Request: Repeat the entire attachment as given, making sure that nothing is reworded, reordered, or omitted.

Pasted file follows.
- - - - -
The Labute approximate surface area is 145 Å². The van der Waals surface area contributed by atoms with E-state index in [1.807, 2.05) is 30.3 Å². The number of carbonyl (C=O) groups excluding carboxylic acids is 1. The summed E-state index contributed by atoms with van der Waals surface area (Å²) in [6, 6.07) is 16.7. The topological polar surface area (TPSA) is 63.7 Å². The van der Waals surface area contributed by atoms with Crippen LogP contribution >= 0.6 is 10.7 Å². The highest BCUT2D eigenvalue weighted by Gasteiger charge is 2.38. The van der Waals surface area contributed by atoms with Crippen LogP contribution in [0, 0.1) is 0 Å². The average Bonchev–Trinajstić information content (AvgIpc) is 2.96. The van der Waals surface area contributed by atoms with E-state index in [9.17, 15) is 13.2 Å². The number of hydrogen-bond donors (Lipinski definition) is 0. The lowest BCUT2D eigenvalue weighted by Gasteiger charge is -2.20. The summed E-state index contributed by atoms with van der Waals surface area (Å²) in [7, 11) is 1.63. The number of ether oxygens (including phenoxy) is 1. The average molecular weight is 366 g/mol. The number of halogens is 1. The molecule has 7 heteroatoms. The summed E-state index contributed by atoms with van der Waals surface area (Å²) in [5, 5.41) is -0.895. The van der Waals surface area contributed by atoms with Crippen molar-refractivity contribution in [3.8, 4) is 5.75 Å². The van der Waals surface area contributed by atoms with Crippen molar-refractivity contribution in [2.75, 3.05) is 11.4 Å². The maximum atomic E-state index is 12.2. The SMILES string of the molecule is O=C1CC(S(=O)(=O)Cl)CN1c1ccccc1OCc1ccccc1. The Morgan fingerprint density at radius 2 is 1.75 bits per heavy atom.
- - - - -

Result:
The Labute approximate surface area is 145 Å². The van der Waals surface area contributed by atoms with E-state index in [1.807, 2.05) is 30.3 Å². The number of carbonyl (C=O) groups excluding carboxylic acids is 1. The summed E-state index contributed by atoms with van der Waals surface area (Å²) in [6, 6.07) is 16.7. The topological polar surface area (TPSA) is 63.7 Å². The van der Waals surface area contributed by atoms with Crippen LogP contribution >= 0.6 is 10.7 Å². The highest BCUT2D eigenvalue weighted by Gasteiger charge is 2.38. The van der Waals surface area contributed by atoms with Crippen LogP contribution in [0, 0.1) is 0 Å². The average Bonchev–Trinajstić information content (AvgIpc) is 2.96. The van der Waals surface area contributed by atoms with E-state index in [9.17, 15) is 13.2 Å². The number of hydrogen-bond donors (Lipinski definition) is 0. The lowest BCUT2D eigenvalue weighted by Gasteiger charge is -2.20. The summed E-state index contributed by atoms with van der Waals surface area (Å²) in [7, 11) is 1.63. The number of ether oxygens (including phenoxy) is 1. The average molecular weight is 366 g/mol. The number of halogens is 1. The molecule has 7 heteroatoms. The summed E-state index contributed by atoms with van der Waals surface area (Å²) in [5, 5.41) is -0.895. The van der Waals surface area contributed by atoms with Crippen molar-refractivity contribution in [3.8, 4) is 5.75 Å². The van der Waals surface area contributed by atoms with Crippen molar-refractivity contribution in [2.75, 3.05) is 11.4 Å². The maximum atomic E-state index is 12.2. The SMILES string of the molecule is O=C1CC(S(=O)(=O)Cl)CN1c1ccccc1OCc1ccccc1. The Morgan fingerprint density at radius 2 is 1.75 bits per heavy atom.